Both Local 807 and Local 829 had collective bargaining agreements with the trade show contractors. The Operating Corporation was not a party to any of the collective bargaining agreements, and the agreements contemplated providing work to other locations in addition to the Javits Center. In October of 1994, the TSA and Local 807 entered into a collective bargaining agreement covering the period from October 1, 1994 to September 30, 1998. (Id.) Local 807's collective bargaining agreement included a seniority provision under which a seniority list of forty-seven people was to be maintained and those on this list were to have preference for the highest paying jobs. (Id.) The agreement also prohibited sub-contracting, (id.), and conflicting agreements with individual employees, (id.). Section 23(A) of the agreement provided that it was binding on all the successors of the parties. Thirty-four of the workers on the seniority list are plaintiffs in the Sacco Action, and the remaining Sacco Plaintiffs would have been eligible to be on the list. (Sacco Compl. PP 37-38).

 Local 829, the Abramson Plaintiffs' union, entered into identical collective bargaining agreements with various trade show contractors. (Abramson Compl. P 37). Their collective bargaining agreements provided that Local 829 was to be the exclusive representative of employees who installed exhibits and booths at trade shows and expositions. (Id. P 39). The most recent of such agreements covered the period from September 1, 1993 to August 31, 1996. (Id. P 38).

 Until June 30, 1995, the TSA provided much of the labor for the various trade shows held in the Javits Center, and the workers were hired under the provisions of the various collective bargaining agreements between the unions and the trade show contractors. In early 1995, there was growing publicity concerning corruption at the Javits Center and alleged ties of the workers to organized crime. In response, Pataki, Boyle, and Carey made several public statements about eradicating inefficiency and mob corruption at the Javits Center. (Sacco Compl. PP 52-54; Abramson Compl. PP 51-54.) Pataki allegedly stated that he would "take back control" of the Javits Center and rid it of its mob taint. (Id.)

 On or about June 30, 1995, Pataki, Boyle, and the Operating Corporation abrogated the collective bargaining agreements between the TSA and the various unions and took direct control of hiring at the Javits Center. They informed the TSA and the workers then employed at the trade shows, including the Sacco and Abramson Plaintiffs, that the collective bargaining agreements were no longer valid and that workers needed to apply directly to the Operating Corporation for employment at the Javits Center. (Sacco Compl. P 55; Abramson Compl. P 47.)

 In a letter dated June 28, 1995 addressed generally to "Labor Leaders," Boyle wrote as the President and CEO of the Operating Corporation that "although we do not believe that the Javits Center is legally bound by the November 7, 1985 Memorandum, this letter will as a matter of courtesy to the union signatories, serve as notice that we formally disavow and terminate that document." (Sacco Compl. Ex. C; Abramson Compl. Ex. B). The letter was signed only by Boyle, but made references to the "Governor's firm commitment to do whatever is necessary" and stated that the "Governor, the Board of Directors, and [Boyle]" were grateful to the honest and productive union members. (Id.)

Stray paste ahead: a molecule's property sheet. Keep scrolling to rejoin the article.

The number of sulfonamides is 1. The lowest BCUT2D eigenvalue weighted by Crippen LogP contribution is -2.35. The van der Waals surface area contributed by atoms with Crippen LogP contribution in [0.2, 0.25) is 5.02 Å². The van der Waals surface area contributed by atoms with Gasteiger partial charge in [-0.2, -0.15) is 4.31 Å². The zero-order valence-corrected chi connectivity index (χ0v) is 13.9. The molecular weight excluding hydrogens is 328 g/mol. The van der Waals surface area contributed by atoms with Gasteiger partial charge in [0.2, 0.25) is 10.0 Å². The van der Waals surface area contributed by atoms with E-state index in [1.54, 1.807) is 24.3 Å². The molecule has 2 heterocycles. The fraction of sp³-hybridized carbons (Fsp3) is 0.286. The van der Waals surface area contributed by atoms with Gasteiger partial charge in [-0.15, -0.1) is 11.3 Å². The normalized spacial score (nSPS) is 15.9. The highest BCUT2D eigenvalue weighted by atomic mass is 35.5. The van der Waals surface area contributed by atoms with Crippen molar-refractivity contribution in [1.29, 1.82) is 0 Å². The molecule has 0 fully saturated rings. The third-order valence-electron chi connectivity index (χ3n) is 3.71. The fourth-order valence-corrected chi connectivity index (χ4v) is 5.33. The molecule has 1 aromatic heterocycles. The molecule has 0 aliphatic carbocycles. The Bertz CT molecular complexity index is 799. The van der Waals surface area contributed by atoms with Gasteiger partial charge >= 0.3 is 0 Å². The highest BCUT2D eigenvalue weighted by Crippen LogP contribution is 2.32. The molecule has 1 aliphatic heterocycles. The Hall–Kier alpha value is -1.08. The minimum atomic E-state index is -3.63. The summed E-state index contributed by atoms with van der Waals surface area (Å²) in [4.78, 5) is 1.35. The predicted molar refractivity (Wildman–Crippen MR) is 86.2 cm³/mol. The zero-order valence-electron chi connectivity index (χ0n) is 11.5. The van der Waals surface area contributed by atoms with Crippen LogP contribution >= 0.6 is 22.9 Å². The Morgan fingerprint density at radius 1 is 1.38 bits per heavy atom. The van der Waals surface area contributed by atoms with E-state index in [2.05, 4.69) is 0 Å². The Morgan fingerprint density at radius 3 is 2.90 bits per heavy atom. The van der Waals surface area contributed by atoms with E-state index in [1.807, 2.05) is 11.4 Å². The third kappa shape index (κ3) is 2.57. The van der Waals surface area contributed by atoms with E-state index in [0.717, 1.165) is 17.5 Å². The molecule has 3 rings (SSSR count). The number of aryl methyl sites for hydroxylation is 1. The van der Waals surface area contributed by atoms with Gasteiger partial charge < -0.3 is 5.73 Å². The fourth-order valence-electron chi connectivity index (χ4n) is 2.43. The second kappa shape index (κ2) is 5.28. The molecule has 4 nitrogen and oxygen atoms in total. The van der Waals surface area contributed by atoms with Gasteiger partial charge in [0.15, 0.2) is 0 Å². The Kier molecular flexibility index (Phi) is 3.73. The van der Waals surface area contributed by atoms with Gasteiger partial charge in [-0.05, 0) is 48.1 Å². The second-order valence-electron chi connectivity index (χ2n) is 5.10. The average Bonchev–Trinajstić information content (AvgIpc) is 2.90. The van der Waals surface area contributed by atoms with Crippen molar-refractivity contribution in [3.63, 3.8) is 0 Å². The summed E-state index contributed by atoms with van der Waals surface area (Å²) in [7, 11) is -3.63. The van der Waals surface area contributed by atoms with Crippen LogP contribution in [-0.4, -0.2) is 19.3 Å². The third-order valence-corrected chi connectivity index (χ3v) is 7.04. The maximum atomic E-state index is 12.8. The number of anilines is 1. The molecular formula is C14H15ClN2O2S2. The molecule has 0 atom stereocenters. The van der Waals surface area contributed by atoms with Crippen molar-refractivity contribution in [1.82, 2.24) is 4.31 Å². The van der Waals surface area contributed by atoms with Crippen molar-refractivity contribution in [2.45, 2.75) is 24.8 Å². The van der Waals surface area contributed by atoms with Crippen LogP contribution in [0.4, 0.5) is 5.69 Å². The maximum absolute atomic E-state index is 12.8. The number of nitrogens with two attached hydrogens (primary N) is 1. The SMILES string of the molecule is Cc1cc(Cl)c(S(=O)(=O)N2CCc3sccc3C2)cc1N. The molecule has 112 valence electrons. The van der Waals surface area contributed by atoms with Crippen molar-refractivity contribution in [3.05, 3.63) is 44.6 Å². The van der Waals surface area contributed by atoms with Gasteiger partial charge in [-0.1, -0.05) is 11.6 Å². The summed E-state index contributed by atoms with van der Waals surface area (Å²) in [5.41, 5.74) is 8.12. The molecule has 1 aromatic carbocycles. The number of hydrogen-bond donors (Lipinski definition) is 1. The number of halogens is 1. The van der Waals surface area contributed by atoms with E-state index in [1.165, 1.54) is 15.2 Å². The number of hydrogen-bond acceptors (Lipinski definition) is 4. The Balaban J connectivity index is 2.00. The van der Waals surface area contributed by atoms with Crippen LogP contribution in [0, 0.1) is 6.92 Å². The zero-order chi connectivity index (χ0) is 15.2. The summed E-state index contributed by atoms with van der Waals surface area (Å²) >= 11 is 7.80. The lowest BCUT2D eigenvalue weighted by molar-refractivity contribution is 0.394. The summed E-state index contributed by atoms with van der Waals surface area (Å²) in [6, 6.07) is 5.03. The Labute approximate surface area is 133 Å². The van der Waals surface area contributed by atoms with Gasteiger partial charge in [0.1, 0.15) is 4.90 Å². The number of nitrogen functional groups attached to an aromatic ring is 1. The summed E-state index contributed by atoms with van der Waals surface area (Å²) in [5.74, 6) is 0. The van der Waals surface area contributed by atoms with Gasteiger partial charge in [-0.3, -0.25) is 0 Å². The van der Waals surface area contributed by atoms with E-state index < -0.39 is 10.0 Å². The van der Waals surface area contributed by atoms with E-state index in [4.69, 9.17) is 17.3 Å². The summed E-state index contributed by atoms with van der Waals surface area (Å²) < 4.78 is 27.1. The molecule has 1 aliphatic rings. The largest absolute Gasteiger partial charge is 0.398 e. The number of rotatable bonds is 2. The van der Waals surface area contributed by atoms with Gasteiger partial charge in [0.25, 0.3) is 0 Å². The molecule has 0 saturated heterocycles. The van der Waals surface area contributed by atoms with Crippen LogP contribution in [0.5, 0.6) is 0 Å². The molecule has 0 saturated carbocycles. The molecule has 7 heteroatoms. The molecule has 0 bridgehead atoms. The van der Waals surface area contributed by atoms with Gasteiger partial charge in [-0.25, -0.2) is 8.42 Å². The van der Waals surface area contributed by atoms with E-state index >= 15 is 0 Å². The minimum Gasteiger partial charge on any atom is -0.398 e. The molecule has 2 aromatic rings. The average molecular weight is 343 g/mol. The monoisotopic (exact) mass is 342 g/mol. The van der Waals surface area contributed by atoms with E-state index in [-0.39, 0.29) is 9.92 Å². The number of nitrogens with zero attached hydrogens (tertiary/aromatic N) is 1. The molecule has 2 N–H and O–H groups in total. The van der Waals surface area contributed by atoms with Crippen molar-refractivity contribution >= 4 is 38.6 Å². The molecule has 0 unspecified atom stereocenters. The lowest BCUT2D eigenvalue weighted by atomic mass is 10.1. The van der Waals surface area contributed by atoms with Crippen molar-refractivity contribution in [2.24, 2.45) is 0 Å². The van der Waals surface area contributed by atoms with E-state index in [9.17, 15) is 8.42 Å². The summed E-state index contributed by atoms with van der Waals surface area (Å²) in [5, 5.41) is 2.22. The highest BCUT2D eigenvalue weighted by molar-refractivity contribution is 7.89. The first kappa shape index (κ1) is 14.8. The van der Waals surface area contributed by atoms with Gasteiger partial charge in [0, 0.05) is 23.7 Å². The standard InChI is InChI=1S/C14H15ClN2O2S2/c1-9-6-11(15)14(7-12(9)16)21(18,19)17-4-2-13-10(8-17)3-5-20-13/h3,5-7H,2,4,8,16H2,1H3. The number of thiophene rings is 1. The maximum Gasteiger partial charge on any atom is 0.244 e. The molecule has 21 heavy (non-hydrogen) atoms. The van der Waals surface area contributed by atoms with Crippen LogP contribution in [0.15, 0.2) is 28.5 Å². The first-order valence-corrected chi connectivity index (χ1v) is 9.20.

Both the Sacco and Abramson Plaintiffs allege that on June 29, 1995, the Operating Corporation, through Boyle, Mack, and Brown, entered into secret agreements with Local 807 and Local 829 respectively. According to the Sacco Complaint, the secret agreement with Local 807 provided that a prearranged collective bargaining agreement was to be executed immediately after Local 807 obtained recognition as one of the bargaining representatives of the Javits Center's workers. (Sacco Com5pl. P 58). Pursuant to this secret agreement, a new collective bargaining agreement was entered into between the Operating Corporation and Local 807, the terms of which were never presented to the rank and file members of Local 807. (Id. P 59).

 The Abramson Plaintiffs allege upon information and belief that in negotiating the June 29 secret agreement, Local 829 officials sought and received assurances from the Operating Corporation that Local 829 members would be rehired. (Abramson Compl. P 67). Furthermore, during the negotiations, the Javits Center officials allegedly confirmed that members of the public would be hired only if jobs remained after all the available and eligible union members were hired. (Id. P 73). The content of the negotiations and the provisions of the June 29 agreement between the Operating Corporation and Local 829 were not divulged to the rank and file members of Local 829. (Id. P 80).